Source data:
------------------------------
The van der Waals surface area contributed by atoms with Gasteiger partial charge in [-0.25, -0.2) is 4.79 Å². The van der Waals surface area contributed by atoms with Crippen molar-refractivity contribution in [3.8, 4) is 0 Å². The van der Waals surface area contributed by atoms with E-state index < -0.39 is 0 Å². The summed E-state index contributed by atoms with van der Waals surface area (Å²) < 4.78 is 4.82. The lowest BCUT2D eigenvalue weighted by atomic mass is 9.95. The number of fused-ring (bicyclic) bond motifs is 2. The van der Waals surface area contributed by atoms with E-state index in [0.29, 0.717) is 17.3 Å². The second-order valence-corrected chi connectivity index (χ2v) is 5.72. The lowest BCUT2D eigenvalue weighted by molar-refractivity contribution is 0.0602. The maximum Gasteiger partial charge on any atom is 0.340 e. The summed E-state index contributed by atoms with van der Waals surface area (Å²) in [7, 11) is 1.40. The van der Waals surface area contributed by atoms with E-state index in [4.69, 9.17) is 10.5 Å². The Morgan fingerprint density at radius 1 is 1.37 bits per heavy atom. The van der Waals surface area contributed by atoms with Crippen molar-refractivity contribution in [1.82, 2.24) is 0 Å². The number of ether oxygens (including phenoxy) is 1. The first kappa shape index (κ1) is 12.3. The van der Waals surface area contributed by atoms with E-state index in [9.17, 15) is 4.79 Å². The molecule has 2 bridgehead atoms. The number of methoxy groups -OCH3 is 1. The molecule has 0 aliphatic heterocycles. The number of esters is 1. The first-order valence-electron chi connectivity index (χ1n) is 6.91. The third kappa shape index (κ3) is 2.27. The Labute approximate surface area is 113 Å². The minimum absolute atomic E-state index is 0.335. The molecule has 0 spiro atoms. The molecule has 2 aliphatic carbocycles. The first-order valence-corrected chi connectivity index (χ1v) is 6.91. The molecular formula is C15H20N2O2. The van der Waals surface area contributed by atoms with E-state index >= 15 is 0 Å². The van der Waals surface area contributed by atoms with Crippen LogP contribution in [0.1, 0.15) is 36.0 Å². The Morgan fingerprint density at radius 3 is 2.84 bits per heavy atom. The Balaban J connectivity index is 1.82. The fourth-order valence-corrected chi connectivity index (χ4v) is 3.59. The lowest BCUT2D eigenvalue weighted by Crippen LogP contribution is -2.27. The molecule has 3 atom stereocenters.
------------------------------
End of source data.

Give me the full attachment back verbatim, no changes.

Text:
The van der Waals surface area contributed by atoms with Gasteiger partial charge in [-0.25, -0.2) is 4.79 Å². The van der Waals surface area contributed by atoms with Crippen molar-refractivity contribution in [3.8, 4) is 0 Å². The van der Waals surface area contributed by atoms with E-state index < -0.39 is 0 Å². The summed E-state index contributed by atoms with van der Waals surface area (Å²) < 4.78 is 4.82. The lowest BCUT2D eigenvalue weighted by atomic mass is 9.95. The number of fused-ring (bicyclic) bond motifs is 2. The van der Waals surface area contributed by atoms with E-state index in [0.29, 0.717) is 17.3 Å². The second-order valence-corrected chi connectivity index (χ2v) is 5.72. The lowest BCUT2D eigenvalue weighted by molar-refractivity contribution is 0.0602. The maximum Gasteiger partial charge on any atom is 0.340 e. The summed E-state index contributed by atoms with van der Waals surface area (Å²) in [7, 11) is 1.40. The van der Waals surface area contributed by atoms with E-state index in [4.69, 9.17) is 10.5 Å². The Morgan fingerprint density at radius 1 is 1.37 bits per heavy atom. The van der Waals surface area contributed by atoms with Crippen molar-refractivity contribution in [1.82, 2.24) is 0 Å². The number of ether oxygens (including phenoxy) is 1. The first kappa shape index (κ1) is 12.3. The van der Waals surface area contributed by atoms with E-state index in [9.17, 15) is 4.79 Å². The molecule has 2 bridgehead atoms. The number of methoxy groups -OCH3 is 1. The molecule has 0 aliphatic heterocycles. The number of esters is 1. The first-order valence-electron chi connectivity index (χ1n) is 6.91. The third kappa shape index (κ3) is 2.27. The Labute approximate surface area is 113 Å². The minimum absolute atomic E-state index is 0.335. The molecule has 0 spiro atoms. The molecule has 2 aliphatic carbocycles. The first-order valence-corrected chi connectivity index (χ1v) is 6.91. The molecular formula is C15H20N2O2. The van der Waals surface area contributed by atoms with E-state index >= 15 is 0 Å². The van der Waals surface area contributed by atoms with Crippen LogP contribution in [0.1, 0.15) is 36.0 Å². The Morgan fingerprint density at radius 3 is 2.84 bits per heavy atom. The Balaban J connectivity index is 1.82. The fourth-order valence-corrected chi connectivity index (χ4v) is 3.59. The lowest BCUT2D eigenvalue weighted by Crippen LogP contribution is -2.27. The molecule has 3 atom stereocenters.